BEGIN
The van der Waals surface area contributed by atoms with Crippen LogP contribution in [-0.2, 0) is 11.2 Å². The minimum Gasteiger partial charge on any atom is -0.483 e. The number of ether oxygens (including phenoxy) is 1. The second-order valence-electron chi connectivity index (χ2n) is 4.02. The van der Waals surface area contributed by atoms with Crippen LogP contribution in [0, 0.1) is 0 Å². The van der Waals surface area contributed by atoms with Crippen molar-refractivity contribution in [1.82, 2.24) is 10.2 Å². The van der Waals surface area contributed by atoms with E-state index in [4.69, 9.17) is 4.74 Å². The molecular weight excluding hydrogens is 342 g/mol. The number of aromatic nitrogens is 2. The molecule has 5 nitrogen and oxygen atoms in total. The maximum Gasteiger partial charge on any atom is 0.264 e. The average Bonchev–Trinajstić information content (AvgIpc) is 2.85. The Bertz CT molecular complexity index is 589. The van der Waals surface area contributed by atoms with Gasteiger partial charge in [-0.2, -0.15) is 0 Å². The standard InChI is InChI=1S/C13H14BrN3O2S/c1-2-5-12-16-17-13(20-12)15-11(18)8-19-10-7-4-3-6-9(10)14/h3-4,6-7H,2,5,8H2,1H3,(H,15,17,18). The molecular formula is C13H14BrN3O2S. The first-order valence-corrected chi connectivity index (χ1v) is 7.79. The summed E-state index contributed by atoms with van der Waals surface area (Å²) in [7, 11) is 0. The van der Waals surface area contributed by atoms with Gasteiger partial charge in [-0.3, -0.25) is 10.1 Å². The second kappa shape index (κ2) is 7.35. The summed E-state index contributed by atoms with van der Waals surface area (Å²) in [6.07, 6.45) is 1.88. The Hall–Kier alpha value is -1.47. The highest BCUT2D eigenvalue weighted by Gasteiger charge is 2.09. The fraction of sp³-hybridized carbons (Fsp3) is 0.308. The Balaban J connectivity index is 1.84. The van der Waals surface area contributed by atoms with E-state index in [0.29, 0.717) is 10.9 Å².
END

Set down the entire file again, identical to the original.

The van der Waals surface area contributed by atoms with Crippen LogP contribution in [-0.2, 0) is 11.2 Å². The minimum Gasteiger partial charge on any atom is -0.483 e. The number of ether oxygens (including phenoxy) is 1. The second-order valence-electron chi connectivity index (χ2n) is 4.02. The van der Waals surface area contributed by atoms with Crippen LogP contribution in [0, 0.1) is 0 Å². The van der Waals surface area contributed by atoms with Crippen molar-refractivity contribution in [1.82, 2.24) is 10.2 Å². The van der Waals surface area contributed by atoms with E-state index in [4.69, 9.17) is 4.74 Å². The molecular weight excluding hydrogens is 342 g/mol. The number of aromatic nitrogens is 2. The molecule has 5 nitrogen and oxygen atoms in total. The maximum Gasteiger partial charge on any atom is 0.264 e. The average Bonchev–Trinajstić information content (AvgIpc) is 2.85. The Bertz CT molecular complexity index is 589. The van der Waals surface area contributed by atoms with Gasteiger partial charge in [-0.2, -0.15) is 0 Å². The standard InChI is InChI=1S/C13H14BrN3O2S/c1-2-5-12-16-17-13(20-12)15-11(18)8-19-10-7-4-3-6-9(10)14/h3-4,6-7H,2,5,8H2,1H3,(H,15,17,18). The molecular formula is C13H14BrN3O2S. The first-order valence-corrected chi connectivity index (χ1v) is 7.79. The summed E-state index contributed by atoms with van der Waals surface area (Å²) in [7, 11) is 0. The van der Waals surface area contributed by atoms with Gasteiger partial charge in [-0.3, -0.25) is 10.1 Å². The second kappa shape index (κ2) is 7.35. The summed E-state index contributed by atoms with van der Waals surface area (Å²) in [6.07, 6.45) is 1.88. The Hall–Kier alpha value is -1.47. The highest BCUT2D eigenvalue weighted by Gasteiger charge is 2.09. The fraction of sp³-hybridized carbons (Fsp3) is 0.308. The Balaban J connectivity index is 1.84. The van der Waals surface area contributed by atoms with E-state index in [0.29, 0.717) is 10.9 Å².